The Old Labor Hall in Barre — home to historical artifacts, decor and books — was devastated by a 7 feet of floodwater rushing into the building and destroying the elevator mechanisms, bakery and propane tanks. The hall’s lower level saw the worst damage.
“We are not going to keep anything in the basement ever again,” said Ruth Ruttenberg, president of the Barre Historical Society, which owns the building. Ruttenberg joined the board of the society in 2001 and said she has seen four major floods come through the Old Labor Hall doors since then.
Following spring flooding in 2011, the Old Labor Hall received a large flood grant from the Federal Emergency Management Agency to set up sandbags, waterproof and reinforce walls and more. But it wasn’t a high enough caliber to withstand the summer floods that slammed the historic landmark and Barre as a whole.
Ruttenberg said the flooding left over a foot of mud in its wake on the main floor of the hall. As summer turned to fall, staff and volunteers came together to repair the building, shoveling out mud, breaking ground to re-cement the basement and discarding destroyed artifacts and decor.
Still, the Old Labor Hall suffered. Elevator repairs are expensive, said Ruttenberg, and the building had safety issues to address before it could once again host lively events. The hall anticipates hosting a number of wedding ceremonies, craft shows and parties through the end of the year.
Ruttenberg feels the race against the clock. “We needed to be 100% yesterday, but hopefully, hopefully very soon,” she said in an interview before some of the repairs.
And even after everything was dried off, Ruttenberg and her colleagues needed to sit down and consider how they, and the state at large, will handle increasingly extreme flooding.
“What happened to Montpelier and the resilience that people showed, if that happens again in the next couple of years, what happens to those business owners?” she asked.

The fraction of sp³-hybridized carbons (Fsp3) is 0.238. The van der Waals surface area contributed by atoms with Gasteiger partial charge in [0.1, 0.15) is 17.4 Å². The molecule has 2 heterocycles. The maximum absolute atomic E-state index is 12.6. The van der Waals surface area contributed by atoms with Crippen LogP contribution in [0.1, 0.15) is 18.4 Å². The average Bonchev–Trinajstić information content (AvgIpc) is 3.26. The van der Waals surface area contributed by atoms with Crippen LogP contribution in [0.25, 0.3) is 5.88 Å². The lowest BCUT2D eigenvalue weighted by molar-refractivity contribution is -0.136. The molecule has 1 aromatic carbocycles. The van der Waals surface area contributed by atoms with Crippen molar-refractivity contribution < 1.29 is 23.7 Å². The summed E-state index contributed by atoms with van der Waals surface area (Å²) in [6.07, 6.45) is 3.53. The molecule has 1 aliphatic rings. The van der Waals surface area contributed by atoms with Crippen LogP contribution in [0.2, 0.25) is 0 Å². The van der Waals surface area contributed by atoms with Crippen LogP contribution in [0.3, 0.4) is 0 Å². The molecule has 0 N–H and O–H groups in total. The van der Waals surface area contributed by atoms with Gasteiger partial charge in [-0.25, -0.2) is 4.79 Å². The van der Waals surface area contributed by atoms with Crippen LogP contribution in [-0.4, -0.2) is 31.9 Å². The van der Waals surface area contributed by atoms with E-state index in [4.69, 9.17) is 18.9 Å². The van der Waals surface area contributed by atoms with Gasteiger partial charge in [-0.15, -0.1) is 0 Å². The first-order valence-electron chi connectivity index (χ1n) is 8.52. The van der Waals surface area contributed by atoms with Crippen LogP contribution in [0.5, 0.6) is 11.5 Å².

“Either we do something,” she said, “or we repeat it again.”
Vermont has been given a hand in the wake of the flooding by the Heritage Emergency National Task Force. In collaboration with the Federal Emergency Management Agency and the Smithsonian Institution, Vermont artists and art owners have been able to get help on site from preservation specialists in an attempt to recover artifacts affected by flooding.
Additionally, through the Federal Emergency Management Administration, artists affected by the floods can apply for financial aid. FEMA requires all applicants to have also applied for a U.S. Small Business Administration loan before they are eligible for relief, though.
“I personally have not had to go through any of this,” said Audsley, the rep from the Vermont Studio Center in Johnson.
“My heart goes out to everyone who’s trying to deal with jumping through these hoops.”
The Community News Service is a program in which University of Vermont students work with professional editors to provide content for local news outlets at no cost.
Categories: Society & Culture